Bihar, a landlocked state, comprises of four cultural regions- Bhojpur, Mithila and Magadha and Chotanagpur. Hindu, Muslim, Jain, Buddhist and Sikh shrines cover the length and breadth of the state. In fact, Bihar is one of the richest spots of Buddhist culture and heritage. The Mahabodhi tree, the Mahabodhi temple and the entire Gaya is a pilgrimage site for Buddhists. In addition, Vaishali in Bihar is the place of origin of Jainism, as well as arguably the origin of the world’s oldest democratic republic.

Bihar is divided into four circuits based on these four major religious impacts on the state – Budhhist, Hindu, Jain and Sufi circuits. The major attractions of Bihar’s heritage tour also include the 2500 year old city of Patna, Bhagalpur – once known as Silk city, also famous for the ruins of the Vikramshila University, and Sitamarhi – replete with tales from Ramayana, derives its name from Sita from the epic tale, among others.

Shopping for a souvenir in Bihar, the most meaningful and unique item is the Madhubani or Mithila paintings and wall hangings. Its a unique kind of art form that depicts tales from Hindu epicsand deities, traditionally depicted on freshly painted mud walls, but today its a booming industry where Madhubani or Mithila paintings are done on cloth and canvas. Another ancient and dying art form is the Patna Kalaam Painting that originated in the state. Extracting organic colors from plants and metals, the artisans painted on glass, ivory and mica sheets, the everyday life of commoners. These paintings can almost be treated as antiques since very few artisans engage in this form of painting.

Other unique shopping items in Bihar include handicraft products, hand woven raw tussar silk, handloom, stone and bead jewellery, miniatures in paper and fabric, Khatwa appliqué, stone pottery, Sujini embroidery, bamboo and cane work as well as leather goods.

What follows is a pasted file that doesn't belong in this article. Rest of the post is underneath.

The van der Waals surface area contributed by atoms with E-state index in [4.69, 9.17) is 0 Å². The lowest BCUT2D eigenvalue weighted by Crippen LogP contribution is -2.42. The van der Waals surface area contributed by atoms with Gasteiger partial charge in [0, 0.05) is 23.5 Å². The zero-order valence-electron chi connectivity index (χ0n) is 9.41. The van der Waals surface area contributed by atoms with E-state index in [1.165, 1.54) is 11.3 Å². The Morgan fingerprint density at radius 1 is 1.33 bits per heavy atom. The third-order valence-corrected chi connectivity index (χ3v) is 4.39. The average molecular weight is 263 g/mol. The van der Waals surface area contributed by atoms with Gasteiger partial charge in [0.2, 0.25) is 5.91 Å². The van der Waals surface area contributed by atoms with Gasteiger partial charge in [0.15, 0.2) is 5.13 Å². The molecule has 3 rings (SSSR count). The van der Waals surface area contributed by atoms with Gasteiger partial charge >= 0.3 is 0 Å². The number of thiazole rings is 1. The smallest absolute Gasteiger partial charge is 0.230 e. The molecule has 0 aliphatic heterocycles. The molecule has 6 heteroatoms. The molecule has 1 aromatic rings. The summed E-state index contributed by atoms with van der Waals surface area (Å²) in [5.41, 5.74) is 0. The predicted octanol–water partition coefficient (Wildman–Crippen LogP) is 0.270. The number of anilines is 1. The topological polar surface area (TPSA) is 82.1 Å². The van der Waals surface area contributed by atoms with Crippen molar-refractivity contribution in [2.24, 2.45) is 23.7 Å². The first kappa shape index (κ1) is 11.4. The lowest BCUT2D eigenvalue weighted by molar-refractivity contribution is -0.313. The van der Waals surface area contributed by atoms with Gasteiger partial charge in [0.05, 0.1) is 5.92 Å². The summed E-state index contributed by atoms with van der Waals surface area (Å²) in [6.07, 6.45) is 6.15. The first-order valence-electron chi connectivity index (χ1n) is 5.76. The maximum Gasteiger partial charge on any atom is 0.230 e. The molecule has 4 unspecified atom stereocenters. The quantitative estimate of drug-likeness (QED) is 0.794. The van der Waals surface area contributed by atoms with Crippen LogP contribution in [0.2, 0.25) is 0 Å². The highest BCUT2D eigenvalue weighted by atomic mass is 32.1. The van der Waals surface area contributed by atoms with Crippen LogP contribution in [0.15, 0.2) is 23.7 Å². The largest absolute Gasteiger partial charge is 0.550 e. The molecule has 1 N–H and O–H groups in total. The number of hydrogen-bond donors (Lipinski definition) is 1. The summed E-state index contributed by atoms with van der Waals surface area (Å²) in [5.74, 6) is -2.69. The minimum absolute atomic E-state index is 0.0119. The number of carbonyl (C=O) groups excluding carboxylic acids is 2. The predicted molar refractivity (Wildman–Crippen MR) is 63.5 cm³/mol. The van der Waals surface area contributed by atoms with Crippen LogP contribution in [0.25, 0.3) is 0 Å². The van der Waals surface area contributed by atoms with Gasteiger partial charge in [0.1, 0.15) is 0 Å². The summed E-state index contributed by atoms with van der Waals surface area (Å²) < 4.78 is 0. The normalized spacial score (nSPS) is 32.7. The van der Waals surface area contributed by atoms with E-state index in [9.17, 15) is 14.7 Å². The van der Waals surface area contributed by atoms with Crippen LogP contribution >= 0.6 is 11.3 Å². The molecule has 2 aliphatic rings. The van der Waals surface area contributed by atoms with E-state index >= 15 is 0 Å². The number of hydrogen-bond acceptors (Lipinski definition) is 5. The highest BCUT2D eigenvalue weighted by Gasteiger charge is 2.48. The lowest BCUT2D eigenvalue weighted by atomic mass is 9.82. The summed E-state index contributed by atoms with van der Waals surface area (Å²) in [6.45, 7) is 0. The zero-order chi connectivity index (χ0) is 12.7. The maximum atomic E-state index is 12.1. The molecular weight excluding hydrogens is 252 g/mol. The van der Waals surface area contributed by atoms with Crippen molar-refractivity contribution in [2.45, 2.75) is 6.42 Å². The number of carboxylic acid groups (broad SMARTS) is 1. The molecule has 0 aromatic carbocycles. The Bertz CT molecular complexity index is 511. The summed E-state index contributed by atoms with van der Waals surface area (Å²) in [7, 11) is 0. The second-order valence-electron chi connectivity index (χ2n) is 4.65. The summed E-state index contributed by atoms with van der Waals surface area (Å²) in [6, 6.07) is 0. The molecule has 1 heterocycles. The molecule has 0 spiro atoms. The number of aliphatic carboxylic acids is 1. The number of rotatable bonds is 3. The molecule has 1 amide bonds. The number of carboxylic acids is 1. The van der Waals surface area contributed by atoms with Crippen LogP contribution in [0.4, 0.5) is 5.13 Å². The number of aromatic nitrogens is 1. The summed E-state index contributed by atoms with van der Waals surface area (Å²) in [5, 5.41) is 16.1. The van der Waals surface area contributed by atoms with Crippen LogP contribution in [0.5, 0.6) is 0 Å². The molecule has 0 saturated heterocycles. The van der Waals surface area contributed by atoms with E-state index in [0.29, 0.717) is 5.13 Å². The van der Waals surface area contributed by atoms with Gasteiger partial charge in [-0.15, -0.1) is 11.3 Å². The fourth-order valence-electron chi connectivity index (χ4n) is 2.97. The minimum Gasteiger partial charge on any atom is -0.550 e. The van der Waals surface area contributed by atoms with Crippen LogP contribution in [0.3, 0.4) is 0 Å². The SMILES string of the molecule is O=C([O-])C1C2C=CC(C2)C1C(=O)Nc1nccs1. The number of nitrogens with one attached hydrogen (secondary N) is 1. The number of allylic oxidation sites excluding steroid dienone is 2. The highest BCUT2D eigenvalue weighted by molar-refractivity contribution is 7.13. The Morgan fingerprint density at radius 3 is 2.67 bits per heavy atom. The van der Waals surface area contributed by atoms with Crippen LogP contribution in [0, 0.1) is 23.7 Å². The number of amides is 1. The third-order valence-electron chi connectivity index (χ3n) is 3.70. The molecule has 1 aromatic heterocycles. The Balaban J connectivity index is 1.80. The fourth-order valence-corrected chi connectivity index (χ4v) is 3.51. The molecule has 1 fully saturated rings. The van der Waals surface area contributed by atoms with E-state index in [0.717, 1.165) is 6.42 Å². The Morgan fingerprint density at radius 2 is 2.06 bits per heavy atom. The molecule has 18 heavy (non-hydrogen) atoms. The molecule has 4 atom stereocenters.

The main dialects in Bihar are Bhojpuri, Magahi and Maithili. Bhojpuri is most commonly associated with Biharis.

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By Road: NH 30 passes through the Patna city. It’s well connected to Rajgir, Nalanda and other nearby via motorable roads.

By Train: Patna railway station is one of the busiest rail heads in Eastern India with trains to Varanasi, Kolkata, Delhi, Guwahati, Amritsar and other cities.

By Air: Patna has its own airport and its well connected to Mumbai, Delhi, Kolkata, Goa, Ranchi and other cities.

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Patna city has plenty of dhabas, eateries and food corners selling north and south Indian and Chinese delicacies as well.




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From October till March are the best months to visit Patna!




The well is 105meters deep. This brick encased well has many wooden rings securing its construction from decay. In addition, the well has eight arched windows. Also the adjacent shitla Devi temple is a must see!




Kumrahar: This place gives a glimpse into the rich tradition of Patna history!